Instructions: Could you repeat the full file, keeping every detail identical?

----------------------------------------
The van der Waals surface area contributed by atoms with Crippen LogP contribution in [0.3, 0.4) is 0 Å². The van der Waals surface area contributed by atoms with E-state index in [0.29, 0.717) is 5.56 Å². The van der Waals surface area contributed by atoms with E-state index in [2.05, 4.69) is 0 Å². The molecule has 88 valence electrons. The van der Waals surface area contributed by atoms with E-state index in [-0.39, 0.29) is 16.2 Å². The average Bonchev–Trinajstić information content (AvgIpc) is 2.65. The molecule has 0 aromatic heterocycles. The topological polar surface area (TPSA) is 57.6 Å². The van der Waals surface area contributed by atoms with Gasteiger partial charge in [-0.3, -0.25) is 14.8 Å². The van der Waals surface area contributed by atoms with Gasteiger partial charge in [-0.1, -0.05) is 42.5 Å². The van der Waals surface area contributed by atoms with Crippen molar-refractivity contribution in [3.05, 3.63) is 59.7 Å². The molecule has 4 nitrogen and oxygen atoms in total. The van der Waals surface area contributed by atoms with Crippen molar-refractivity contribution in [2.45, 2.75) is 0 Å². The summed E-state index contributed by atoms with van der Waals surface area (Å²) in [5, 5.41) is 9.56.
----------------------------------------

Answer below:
The van der Waals surface area contributed by atoms with Crippen LogP contribution in [0.3, 0.4) is 0 Å². The van der Waals surface area contributed by atoms with E-state index in [0.29, 0.717) is 5.56 Å². The van der Waals surface area contributed by atoms with E-state index in [2.05, 4.69) is 0 Å². The molecule has 88 valence electrons. The van der Waals surface area contributed by atoms with E-state index in [-0.39, 0.29) is 16.2 Å². The average Bonchev–Trinajstić information content (AvgIpc) is 2.65. The molecule has 0 aromatic heterocycles. The topological polar surface area (TPSA) is 57.6 Å². The van der Waals surface area contributed by atoms with Gasteiger partial charge in [-0.3, -0.25) is 14.8 Å². The van der Waals surface area contributed by atoms with Gasteiger partial charge in [-0.1, -0.05) is 42.5 Å². The van der Waals surface area contributed by atoms with Crippen molar-refractivity contribution in [3.05, 3.63) is 59.7 Å². The molecule has 4 nitrogen and oxygen atoms in total. The van der Waals surface area contributed by atoms with Crippen molar-refractivity contribution in [2.45, 2.75) is 0 Å². The summed E-state index contributed by atoms with van der Waals surface area (Å²) in [5, 5.41) is 9.56.